He has accused several Biden allies of being Bolsheviks, prompting Jonathan Greenblatt, the chief executive of the Anti-Defamation League, to note that such words are “often used as a code for Jews.” Ziegler rejected any criticism from the group, saying that any ADL position is “probably a good indication of what I believe to be the exact opposite case.”

Ziegler also has posted, on his Telegram page, photos of his targets’ daughters wearing bathing suits or partying with friends, sometimes ridiculing the girls’ appearances. In other posts he has shared with his following, women are mocked for being bad drivers or purportedly being biologically unfit for military combat.

Ziegler said his attacks on the women are legitimate, even if they are private citizens, because their public photos are “degenerate.” He said he does not agree with every post he shares with his followers; he was joking when he forwarded memes about women’s driving skills, he said, but he does not believe women should serve on the military front lines.

Ziegler has also shared posts by white supremacist Nick Fuentes and claimed there is a “war on Whites.” Liberal activist David Brock, whose group Facts First USA has tracked Ziegler’s online comments, said he has warned lawmakers, journalists and others about Ziegler’s rhetoric, urging them to keep their distance. “He doesn’t belong within 100 miles of Congress or a courtroom,” Brock said in an interview.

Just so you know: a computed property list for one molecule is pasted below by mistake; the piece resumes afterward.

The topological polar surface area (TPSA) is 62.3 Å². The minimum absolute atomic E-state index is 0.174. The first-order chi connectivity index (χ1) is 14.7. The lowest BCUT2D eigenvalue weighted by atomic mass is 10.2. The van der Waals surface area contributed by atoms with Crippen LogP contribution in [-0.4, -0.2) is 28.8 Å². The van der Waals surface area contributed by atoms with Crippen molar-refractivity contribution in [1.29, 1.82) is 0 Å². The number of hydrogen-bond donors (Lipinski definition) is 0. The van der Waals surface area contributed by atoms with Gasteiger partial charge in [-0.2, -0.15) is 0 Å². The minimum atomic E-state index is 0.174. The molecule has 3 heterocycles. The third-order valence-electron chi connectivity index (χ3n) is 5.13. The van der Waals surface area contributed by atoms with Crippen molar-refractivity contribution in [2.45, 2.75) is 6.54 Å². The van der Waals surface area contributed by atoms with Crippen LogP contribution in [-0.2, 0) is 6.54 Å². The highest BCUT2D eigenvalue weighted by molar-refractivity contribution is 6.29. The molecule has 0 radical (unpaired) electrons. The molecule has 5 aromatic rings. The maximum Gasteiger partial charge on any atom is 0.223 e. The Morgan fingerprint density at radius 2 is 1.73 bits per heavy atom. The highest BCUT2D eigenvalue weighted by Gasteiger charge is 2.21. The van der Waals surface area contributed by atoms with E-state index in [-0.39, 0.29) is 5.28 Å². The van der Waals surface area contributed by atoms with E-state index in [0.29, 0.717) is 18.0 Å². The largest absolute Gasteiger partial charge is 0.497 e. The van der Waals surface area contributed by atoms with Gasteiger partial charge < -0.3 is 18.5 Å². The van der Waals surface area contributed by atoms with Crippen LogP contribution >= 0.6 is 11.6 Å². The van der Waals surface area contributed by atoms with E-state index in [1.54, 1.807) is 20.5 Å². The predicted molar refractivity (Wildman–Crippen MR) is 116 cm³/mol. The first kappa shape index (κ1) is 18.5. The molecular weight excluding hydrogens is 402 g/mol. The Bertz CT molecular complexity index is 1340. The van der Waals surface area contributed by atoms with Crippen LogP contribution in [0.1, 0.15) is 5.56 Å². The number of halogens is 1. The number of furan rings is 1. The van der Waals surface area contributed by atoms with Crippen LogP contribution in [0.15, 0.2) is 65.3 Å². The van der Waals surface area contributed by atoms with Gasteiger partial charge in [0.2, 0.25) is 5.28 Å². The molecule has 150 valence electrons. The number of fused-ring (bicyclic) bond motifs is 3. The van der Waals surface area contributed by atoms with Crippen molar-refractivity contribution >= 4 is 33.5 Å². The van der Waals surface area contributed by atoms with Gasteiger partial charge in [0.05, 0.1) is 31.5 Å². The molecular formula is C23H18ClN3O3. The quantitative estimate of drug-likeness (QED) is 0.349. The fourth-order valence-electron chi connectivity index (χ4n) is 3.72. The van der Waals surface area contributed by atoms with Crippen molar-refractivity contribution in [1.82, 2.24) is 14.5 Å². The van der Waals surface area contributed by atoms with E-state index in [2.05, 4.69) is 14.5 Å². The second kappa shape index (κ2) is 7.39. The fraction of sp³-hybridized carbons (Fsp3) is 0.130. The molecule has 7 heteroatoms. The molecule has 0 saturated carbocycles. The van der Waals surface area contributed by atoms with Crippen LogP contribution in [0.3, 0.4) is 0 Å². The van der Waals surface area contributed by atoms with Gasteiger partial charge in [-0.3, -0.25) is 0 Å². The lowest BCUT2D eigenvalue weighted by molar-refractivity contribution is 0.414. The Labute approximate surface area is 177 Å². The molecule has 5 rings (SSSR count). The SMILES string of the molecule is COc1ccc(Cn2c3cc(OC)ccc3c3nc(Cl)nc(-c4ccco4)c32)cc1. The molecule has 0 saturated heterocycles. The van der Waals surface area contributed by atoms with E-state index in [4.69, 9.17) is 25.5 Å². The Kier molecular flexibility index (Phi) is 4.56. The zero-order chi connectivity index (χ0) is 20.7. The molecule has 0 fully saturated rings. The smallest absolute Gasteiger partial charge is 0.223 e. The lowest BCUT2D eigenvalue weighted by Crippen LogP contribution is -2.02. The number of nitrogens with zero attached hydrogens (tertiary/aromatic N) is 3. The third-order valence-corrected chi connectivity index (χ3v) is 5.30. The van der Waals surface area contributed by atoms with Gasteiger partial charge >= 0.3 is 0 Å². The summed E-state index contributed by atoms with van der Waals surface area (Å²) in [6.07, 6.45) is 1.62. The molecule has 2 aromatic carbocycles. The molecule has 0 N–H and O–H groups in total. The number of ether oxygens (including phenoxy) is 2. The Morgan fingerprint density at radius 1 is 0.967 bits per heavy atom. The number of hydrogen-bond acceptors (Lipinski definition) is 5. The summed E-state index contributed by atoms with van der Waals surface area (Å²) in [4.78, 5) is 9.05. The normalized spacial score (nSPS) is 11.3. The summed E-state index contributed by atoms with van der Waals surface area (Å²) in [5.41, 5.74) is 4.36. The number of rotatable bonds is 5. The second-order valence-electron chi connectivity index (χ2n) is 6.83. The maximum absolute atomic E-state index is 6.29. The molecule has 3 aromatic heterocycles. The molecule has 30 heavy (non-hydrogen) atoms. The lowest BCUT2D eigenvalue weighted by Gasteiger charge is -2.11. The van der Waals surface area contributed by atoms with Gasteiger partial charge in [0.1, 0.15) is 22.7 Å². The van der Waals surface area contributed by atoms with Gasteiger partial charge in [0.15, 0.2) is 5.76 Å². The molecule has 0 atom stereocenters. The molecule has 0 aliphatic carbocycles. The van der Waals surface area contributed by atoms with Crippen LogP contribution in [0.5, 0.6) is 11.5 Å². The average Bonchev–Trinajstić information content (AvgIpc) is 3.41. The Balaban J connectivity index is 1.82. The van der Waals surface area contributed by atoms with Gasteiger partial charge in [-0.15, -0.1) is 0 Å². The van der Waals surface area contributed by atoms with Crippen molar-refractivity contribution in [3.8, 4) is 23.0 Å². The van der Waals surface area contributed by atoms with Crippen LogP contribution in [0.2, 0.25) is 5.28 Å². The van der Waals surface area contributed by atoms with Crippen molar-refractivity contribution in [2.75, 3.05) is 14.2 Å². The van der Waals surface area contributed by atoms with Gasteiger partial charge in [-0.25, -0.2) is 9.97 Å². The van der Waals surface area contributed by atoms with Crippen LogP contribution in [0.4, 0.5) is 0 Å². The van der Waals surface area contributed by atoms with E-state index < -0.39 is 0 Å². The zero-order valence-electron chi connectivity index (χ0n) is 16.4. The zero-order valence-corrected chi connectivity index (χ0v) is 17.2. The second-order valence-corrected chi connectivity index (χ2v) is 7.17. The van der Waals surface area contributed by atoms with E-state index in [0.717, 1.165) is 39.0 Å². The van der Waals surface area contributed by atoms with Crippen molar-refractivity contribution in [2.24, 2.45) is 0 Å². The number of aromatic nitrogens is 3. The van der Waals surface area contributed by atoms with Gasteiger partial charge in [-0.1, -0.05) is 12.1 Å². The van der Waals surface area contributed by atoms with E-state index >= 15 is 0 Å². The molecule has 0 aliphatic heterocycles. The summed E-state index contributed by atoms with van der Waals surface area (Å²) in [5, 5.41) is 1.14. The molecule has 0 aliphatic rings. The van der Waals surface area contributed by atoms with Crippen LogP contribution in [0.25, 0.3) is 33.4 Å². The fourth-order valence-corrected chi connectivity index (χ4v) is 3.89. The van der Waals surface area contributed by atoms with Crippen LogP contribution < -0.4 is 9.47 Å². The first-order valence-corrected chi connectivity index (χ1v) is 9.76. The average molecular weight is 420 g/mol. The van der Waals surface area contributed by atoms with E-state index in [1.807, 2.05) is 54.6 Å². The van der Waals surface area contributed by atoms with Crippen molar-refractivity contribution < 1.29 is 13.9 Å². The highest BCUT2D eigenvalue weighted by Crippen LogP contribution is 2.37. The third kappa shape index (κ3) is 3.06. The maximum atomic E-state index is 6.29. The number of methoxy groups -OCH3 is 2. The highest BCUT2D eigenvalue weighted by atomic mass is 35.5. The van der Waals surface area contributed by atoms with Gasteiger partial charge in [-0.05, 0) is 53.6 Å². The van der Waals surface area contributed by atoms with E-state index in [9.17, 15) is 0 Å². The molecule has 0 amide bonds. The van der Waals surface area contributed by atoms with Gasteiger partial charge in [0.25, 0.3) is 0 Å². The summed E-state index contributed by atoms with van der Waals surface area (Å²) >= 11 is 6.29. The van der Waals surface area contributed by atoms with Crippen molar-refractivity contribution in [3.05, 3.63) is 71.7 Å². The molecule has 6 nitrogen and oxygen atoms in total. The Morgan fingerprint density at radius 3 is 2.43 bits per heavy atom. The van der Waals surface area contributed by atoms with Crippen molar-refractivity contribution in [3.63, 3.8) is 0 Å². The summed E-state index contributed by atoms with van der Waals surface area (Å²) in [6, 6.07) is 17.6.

Ziegler said he does not agree with all of Fuentes’s views, but he does believe that White people are unfairly persecuted, citing government efforts to seek a more diverse workforce. He is a “Christian and a nationalist,” he said, but not a Christian nationalist.

House Republicans are ramping up their efforts to investigate Hunter Biden, culminating in an instruction by House Speaker Kevin McCarthy (R-Calif.) to House committees on Sept. 12 to open an impeachment inquiry into President Biden centered on his son’s business dealings, some of the same areas that Ziegler has probed.

Ziegler said he has made contacts within GOP congressional offices and given them copies of the report on Hunter Biden’s laptop, though he declined to name specific lawmakers.

Some members of Congress, however, have publicly mentioned the report. Sen. Ron Johnson (R-Wis.) said in an interview with NBC’s Chuck Todd that “you ought to read the Marco Polo report where they detail all kinds of potential crimes.” (Todd responded that citing “potential” crimes is “innuendo.”) Rep. James Comer (R-Ky.) told Newsmax the “positive thing” about the report is its inclusion of banking records.

“The response has been obviously grateful” from Republicans receiving the report, Ziegler said. He added: “Sometimes they’ve had an aversion to hearing me out – and then once they looked at our work or site . . . ,” trailing off.

At one recent congressional hearing, after Rep. Marjorie Taylor Greene (R-Ga.) displayed what appeared to be nude photos of Hunter Biden, Democrats noted that she had displayed the photos in the same order and with similar redactions as in the Marco Polo report. Greene’s office did not respond when asked if the photos came from Ziegler or his nonprofit, but he suggested they did.

“Some of our screenshots in the report were utilized,” Ziegler said in the interview. “So I’ve been somewhat pleased.”